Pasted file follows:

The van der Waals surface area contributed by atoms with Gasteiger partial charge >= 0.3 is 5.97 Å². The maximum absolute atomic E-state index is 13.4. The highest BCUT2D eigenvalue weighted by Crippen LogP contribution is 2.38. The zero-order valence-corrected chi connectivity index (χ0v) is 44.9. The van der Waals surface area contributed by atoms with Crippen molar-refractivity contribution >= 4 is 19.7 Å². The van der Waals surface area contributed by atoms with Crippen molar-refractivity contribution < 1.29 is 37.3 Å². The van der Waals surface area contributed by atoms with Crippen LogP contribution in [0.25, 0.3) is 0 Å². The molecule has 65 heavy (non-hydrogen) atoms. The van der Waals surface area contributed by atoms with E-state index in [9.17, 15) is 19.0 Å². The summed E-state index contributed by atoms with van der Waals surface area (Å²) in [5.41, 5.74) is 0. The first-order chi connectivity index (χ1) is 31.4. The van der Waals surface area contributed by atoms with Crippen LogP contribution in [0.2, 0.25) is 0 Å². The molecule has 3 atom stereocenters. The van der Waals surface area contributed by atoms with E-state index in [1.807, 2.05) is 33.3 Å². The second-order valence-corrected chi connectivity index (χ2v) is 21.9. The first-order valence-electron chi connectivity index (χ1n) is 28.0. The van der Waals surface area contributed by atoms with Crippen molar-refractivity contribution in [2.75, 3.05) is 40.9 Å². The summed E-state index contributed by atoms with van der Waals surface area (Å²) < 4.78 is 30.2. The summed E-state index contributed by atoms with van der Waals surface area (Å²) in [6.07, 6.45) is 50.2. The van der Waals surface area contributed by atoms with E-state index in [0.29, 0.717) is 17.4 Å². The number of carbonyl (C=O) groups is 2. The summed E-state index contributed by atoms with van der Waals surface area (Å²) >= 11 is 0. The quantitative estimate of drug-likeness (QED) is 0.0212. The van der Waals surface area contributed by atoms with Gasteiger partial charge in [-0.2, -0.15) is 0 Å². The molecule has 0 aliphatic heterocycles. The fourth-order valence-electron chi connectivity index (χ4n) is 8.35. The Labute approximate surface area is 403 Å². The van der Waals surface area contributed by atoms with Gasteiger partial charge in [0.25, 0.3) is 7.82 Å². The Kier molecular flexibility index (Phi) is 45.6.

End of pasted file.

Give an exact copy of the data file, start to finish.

The van der Waals surface area contributed by atoms with Gasteiger partial charge >= 0.3 is 5.97 Å². The maximum absolute atomic E-state index is 13.4. The highest BCUT2D eigenvalue weighted by Crippen LogP contribution is 2.38. The zero-order valence-corrected chi connectivity index (χ0v) is 44.9. The van der Waals surface area contributed by atoms with Crippen molar-refractivity contribution >= 4 is 19.7 Å². The van der Waals surface area contributed by atoms with Crippen molar-refractivity contribution < 1.29 is 37.3 Å². The van der Waals surface area contributed by atoms with Crippen LogP contribution in [0.25, 0.3) is 0 Å². The molecule has 65 heavy (non-hydrogen) atoms. The van der Waals surface area contributed by atoms with E-state index in [9.17, 15) is 19.0 Å². The summed E-state index contributed by atoms with van der Waals surface area (Å²) in [5.41, 5.74) is 0. The first-order chi connectivity index (χ1) is 31.4. The van der Waals surface area contributed by atoms with Crippen LogP contribution in [0.2, 0.25) is 0 Å². The molecule has 3 atom stereocenters. The van der Waals surface area contributed by atoms with E-state index in [1.807, 2.05) is 33.3 Å². The second-order valence-corrected chi connectivity index (χ2v) is 21.9. The first-order valence-electron chi connectivity index (χ1n) is 28.0. The van der Waals surface area contributed by atoms with Crippen molar-refractivity contribution in [2.75, 3.05) is 40.9 Å². The summed E-state index contributed by atoms with van der Waals surface area (Å²) < 4.78 is 30.2. The summed E-state index contributed by atoms with van der Waals surface area (Å²) in [6.07, 6.45) is 50.2. The van der Waals surface area contributed by atoms with E-state index in [0.29, 0.717) is 17.4 Å². The number of carbonyl (C=O) groups is 2. The summed E-state index contributed by atoms with van der Waals surface area (Å²) >= 11 is 0. The quantitative estimate of drug-likeness (QED) is 0.0212. The van der Waals surface area contributed by atoms with Gasteiger partial charge in [-0.2, -0.15) is 0 Å². The molecule has 0 aliphatic heterocycles. The fourth-order valence-electron chi connectivity index (χ4n) is 8.35. The Labute approximate surface area is 403 Å². The van der Waals surface area contributed by atoms with Gasteiger partial charge in [0.25, 0.3) is 7.82 Å². The Kier molecular flexibility index (Phi) is 45.6.